25 December 2016, The Tablet

Pope's midnight mass message: 'The lights of commercialisation cast God into the shadows'

Mystery of Christmas both questions and unsettles us, Pope Francis tells gathered faithful amid tightened security

Pope Francis used his homily to again highlight the dangers of the commercialisation of Christmas marking out the similarities between the housing crisis facing Mary and Joseph and the prevailing attitude at Christmas today.

"The mystery of Christmas, which is light and joy, questions and unsettles us, because it is at once both a mystery of hope and of sadness. It bears within itself the taste of sadness, inasmuch as love is not received, and life discarded," Pope Francis said.

"This happened to Joseph and Mary, who found the doors closed, and placed Jesus in a manger, 'because there was no place for them in the inn' (v. 7). Jesus was born rejected by some and regarded by many others with indifference.

"Today also the same indifference can exist, when Christmas becomes a feast where the protagonists are ourselves, rather than Jesus; when the lights of commerce cast the light of God into the shadows; when we are concerned for gifts but cold towards those who are marginalized."

Security measures had been beefed up in Rome and around the Vatican before and after the mass at St Peter's Basilica after Italian police killed the man believed to be responsible for the Berlin market truck attack.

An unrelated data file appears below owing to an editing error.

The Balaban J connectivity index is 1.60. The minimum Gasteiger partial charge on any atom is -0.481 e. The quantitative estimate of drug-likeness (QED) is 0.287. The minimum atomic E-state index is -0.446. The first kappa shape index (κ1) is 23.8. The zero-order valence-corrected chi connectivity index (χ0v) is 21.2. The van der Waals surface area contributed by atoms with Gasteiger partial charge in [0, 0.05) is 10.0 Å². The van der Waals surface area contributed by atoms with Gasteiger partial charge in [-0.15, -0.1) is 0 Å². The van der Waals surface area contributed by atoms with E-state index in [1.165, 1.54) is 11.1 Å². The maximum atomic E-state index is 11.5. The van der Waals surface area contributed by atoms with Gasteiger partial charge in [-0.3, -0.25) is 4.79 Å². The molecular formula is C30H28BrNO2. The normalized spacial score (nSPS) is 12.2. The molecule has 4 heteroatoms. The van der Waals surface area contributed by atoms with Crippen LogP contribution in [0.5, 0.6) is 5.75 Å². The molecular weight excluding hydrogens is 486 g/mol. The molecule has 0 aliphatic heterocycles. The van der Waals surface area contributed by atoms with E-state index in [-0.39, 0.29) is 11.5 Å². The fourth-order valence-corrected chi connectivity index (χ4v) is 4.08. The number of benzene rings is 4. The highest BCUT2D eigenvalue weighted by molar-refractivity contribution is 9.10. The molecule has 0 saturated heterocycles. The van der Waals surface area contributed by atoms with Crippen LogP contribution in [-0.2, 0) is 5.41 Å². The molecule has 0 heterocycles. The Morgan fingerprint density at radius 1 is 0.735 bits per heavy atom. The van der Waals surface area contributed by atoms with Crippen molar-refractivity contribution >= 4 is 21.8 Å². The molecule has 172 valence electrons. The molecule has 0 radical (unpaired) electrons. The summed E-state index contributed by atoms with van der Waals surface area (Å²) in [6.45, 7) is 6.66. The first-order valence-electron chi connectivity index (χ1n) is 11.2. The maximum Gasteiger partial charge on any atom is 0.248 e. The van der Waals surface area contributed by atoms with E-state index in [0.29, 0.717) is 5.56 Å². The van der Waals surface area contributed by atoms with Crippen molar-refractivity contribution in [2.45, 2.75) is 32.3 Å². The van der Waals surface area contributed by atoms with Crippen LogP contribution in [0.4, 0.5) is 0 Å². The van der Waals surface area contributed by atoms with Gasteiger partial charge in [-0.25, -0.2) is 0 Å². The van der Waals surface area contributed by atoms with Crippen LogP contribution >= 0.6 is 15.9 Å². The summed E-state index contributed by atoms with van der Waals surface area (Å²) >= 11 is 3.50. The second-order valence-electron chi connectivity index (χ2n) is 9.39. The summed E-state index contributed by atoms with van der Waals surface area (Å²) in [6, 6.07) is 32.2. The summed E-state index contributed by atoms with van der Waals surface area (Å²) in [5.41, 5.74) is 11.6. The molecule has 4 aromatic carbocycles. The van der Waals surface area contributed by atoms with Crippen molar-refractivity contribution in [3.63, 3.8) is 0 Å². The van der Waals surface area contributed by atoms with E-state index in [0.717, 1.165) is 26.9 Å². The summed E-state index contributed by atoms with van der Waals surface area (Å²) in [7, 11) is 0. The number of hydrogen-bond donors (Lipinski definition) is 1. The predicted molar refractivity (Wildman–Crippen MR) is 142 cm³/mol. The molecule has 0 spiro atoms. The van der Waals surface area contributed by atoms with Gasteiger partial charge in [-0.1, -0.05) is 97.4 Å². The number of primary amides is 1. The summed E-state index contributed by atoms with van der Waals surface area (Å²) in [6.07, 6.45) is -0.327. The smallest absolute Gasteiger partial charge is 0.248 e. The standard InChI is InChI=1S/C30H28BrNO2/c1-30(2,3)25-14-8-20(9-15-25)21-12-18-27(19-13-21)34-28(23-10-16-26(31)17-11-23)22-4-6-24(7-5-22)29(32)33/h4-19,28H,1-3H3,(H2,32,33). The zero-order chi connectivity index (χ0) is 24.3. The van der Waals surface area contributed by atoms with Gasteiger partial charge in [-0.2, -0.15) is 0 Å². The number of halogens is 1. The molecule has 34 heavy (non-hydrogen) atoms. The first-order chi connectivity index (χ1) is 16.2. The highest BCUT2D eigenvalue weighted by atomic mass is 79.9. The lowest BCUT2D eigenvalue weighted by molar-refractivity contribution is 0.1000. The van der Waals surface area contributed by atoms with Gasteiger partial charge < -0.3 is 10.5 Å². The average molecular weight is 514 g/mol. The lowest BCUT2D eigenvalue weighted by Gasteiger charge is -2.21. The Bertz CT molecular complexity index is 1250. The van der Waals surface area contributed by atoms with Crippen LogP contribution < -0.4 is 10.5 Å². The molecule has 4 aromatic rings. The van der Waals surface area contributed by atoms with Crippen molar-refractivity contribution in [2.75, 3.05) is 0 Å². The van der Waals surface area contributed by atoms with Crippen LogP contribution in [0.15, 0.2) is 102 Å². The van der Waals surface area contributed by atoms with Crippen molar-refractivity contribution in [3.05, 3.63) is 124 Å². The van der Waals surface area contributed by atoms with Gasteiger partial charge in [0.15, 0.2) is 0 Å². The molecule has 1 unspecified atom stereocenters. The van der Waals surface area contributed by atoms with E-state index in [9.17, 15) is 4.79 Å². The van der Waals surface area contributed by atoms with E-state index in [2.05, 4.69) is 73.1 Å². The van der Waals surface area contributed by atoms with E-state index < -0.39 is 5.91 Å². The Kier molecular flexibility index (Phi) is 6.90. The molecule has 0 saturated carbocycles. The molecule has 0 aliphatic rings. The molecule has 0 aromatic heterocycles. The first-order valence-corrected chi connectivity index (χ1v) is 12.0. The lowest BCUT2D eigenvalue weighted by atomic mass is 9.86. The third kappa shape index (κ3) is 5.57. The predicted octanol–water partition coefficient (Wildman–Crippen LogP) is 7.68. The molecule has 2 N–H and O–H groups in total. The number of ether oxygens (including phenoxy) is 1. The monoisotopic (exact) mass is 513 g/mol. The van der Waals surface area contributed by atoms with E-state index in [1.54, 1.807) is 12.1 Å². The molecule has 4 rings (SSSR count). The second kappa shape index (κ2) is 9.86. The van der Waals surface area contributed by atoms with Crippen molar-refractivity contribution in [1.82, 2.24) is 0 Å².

Francis added though that the general message of the nativity remains one of hope.

"Yet Christmas has essentially a flavour of hope because, notwithstanding the darker aspects of our lives, God’s light shines out," he told the approximately 10,000 worshippers gathered to celebrate the start of Christmas.

"His gentle light does not make us fear; God who is in love with us, draws us to himself with his tenderness, born poor and fragile among us, as one of us. He is born in Bethlehem, which means “house of bread”. In this way he seems to tell us that he is born as bread for us; he enters life to give us his life; he comes into our world to give us his love.

"He does not come to devour or to command but to nourish and to serve. Thus there is a direct thread joining the manger and the cross, where Jesus will become bread that is broken: it is the direct thread of love which is given and which saves us, which brings light to our lives, and peace to our hearts.



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